You Can’t Use That. It’s Mine.

ID-100167176Remember the movie VANILLA SKY? OK, I don’t really either. The only thing I remember in that movie is one scene. Tom Cruise’s character has a friend who is a writer and they’re in a coffee shop or a bar and his writer friend is giving him some profound wisdom. Then the writer friends turns around and points to the guy sitting at the table behind him who is obviously eavesdropping and scribbling away and says, “You can’t use that. It’s mine.” (Or something close to that.)

Writers eavesdrop. We takes notes at funerals. We’re nosey. We say to people, “Tell me more about that.” We’re worse than therapists. Yes, we’re trying to get ideas for what we write, but we’re also trying to make our fiction be true. They say that truth is stranger than fiction. But sometimes there’s more truth in fiction than in the facts. So this is why we eavesdrop, take notes, and ask probing questions. We’re trying to understand life more.

There’s something in each character I’ve ever written that comes from bit of truth in someone I’ve known. That doesn’t mean that character IS that person. It just means there’s something interesting about that person that gets me thinking. It’s the sourdough starter that makes the bread.

I got the idea for my character Jason from a kid who worked in a video store (remember those?) I frequented years ago. Hugo emerged from a bookstore owner I met in San Francisco 20 years ago. The Dragonfly itself is based (loosely) on a used bookstore in downtown Mountain View, CA. I got the idea for Maggie’s mother after meeting the mother of a friend of mine. The model for the SVWEABC actually exists in the world. And though Maggie isn’t me, she sounds a lot like me.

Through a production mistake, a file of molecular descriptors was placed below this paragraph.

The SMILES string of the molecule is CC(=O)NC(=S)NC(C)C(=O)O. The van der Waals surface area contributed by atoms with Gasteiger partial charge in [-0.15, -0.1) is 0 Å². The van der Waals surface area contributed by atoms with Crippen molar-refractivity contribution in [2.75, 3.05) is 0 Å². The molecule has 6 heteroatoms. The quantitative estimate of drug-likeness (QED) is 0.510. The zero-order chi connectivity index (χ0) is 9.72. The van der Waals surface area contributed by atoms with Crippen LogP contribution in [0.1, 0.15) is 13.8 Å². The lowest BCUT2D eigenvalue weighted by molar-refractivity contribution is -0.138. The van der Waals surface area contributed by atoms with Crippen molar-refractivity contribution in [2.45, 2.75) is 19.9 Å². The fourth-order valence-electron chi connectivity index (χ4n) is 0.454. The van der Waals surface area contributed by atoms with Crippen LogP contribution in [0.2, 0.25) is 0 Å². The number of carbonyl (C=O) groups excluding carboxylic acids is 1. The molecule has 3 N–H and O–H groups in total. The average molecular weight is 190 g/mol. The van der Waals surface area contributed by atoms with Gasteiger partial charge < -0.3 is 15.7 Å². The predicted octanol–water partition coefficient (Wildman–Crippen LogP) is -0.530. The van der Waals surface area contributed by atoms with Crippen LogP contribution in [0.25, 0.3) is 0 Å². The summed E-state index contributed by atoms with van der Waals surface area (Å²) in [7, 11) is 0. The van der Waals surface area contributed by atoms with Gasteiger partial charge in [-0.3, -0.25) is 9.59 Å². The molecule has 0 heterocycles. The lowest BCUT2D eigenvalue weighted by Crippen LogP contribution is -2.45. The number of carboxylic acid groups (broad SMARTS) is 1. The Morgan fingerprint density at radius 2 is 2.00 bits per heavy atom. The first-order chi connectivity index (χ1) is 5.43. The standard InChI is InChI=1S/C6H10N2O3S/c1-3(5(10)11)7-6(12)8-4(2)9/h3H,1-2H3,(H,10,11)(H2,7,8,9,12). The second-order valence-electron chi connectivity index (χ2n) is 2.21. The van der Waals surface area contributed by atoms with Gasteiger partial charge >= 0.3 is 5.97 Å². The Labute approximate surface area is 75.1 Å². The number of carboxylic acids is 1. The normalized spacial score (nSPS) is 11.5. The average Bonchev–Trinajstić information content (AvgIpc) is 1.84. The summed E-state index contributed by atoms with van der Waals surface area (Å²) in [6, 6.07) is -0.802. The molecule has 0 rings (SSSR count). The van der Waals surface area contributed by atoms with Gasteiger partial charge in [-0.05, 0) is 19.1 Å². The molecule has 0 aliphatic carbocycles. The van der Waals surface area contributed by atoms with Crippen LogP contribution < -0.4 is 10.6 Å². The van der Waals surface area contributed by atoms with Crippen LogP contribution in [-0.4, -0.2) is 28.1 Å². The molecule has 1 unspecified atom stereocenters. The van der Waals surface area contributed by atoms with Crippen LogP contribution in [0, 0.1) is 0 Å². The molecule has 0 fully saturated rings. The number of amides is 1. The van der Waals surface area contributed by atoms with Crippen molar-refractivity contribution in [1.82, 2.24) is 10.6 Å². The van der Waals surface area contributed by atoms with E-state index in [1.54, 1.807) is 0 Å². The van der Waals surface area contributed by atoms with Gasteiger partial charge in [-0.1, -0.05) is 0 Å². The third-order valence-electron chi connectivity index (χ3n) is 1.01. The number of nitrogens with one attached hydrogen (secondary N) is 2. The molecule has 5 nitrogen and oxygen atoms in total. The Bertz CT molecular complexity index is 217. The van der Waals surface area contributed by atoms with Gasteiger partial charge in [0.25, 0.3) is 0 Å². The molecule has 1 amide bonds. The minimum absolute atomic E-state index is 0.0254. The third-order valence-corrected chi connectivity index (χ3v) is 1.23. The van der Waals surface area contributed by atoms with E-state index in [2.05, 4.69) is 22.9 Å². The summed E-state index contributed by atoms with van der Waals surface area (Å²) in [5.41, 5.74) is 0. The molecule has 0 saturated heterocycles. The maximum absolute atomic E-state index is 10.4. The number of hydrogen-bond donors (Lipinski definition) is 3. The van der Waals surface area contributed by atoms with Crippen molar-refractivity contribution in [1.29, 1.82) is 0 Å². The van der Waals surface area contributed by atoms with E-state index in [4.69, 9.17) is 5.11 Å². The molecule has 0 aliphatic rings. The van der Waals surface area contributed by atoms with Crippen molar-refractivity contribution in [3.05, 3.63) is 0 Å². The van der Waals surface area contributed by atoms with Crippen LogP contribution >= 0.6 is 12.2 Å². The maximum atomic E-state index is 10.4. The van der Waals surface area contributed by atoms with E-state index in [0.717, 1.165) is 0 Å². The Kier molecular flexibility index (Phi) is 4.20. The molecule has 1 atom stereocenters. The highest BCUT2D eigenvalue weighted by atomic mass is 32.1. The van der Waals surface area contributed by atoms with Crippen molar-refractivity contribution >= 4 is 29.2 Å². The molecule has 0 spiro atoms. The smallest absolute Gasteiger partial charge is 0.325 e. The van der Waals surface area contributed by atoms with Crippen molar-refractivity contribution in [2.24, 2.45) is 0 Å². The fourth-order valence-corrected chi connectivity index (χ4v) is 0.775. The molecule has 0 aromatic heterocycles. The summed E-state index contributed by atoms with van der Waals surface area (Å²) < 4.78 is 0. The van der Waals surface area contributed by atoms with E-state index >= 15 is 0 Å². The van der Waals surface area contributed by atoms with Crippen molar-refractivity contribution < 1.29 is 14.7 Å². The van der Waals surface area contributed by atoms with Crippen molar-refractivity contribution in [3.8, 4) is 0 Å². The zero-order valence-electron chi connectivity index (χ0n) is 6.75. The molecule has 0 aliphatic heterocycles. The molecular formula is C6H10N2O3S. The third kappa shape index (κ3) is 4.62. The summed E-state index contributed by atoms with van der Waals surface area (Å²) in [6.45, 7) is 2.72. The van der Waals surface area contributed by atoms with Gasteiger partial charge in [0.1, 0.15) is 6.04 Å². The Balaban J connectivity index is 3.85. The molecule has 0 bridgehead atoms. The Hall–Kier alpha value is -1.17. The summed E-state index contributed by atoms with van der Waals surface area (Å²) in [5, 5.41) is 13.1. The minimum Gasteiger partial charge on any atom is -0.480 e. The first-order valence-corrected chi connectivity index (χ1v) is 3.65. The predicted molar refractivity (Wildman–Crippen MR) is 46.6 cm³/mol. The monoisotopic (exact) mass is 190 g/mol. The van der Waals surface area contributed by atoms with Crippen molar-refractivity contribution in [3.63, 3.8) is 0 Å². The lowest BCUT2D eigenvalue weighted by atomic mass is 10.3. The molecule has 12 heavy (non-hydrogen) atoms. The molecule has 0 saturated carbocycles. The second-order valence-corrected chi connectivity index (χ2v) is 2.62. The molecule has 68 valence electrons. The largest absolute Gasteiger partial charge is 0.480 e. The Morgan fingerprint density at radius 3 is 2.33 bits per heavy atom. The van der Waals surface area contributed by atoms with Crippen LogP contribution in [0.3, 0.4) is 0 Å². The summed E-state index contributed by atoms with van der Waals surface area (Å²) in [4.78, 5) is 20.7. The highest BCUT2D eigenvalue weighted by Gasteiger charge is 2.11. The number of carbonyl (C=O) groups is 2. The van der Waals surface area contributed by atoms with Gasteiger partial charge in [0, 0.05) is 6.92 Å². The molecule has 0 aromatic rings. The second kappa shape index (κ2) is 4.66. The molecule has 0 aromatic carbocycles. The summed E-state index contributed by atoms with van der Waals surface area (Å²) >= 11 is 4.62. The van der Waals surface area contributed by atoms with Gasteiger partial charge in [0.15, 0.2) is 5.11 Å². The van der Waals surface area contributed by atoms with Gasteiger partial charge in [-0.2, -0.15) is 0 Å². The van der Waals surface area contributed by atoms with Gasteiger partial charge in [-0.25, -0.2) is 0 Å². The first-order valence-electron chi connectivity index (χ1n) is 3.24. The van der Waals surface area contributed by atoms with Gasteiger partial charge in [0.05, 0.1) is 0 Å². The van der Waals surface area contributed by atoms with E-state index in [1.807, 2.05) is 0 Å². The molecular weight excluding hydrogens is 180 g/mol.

As writers, we’re cooks in the kitchen. We pull from this recipe and borrow an idea from that one to create something totally our own. It’s been fun since the book came out hearing from friends about the small things in my book that they recognize, almost like easter eggs in a video game. A reference to a restaurant we love or an inside joke about someone we know. It’s all there adding flavor to the dish.

And I really wish I could find the video from that scene in VANILLA SKY. Turns out no one really wants to see that movie again.

Image courtesy of Apolonia at

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Shelly is the author of THE MOMENT OF EVERYTHING, story of love and books in Silicon Valley. She lives in the Santa Cruz Mountains with her husband, two big dogs, and a disapproving cat.

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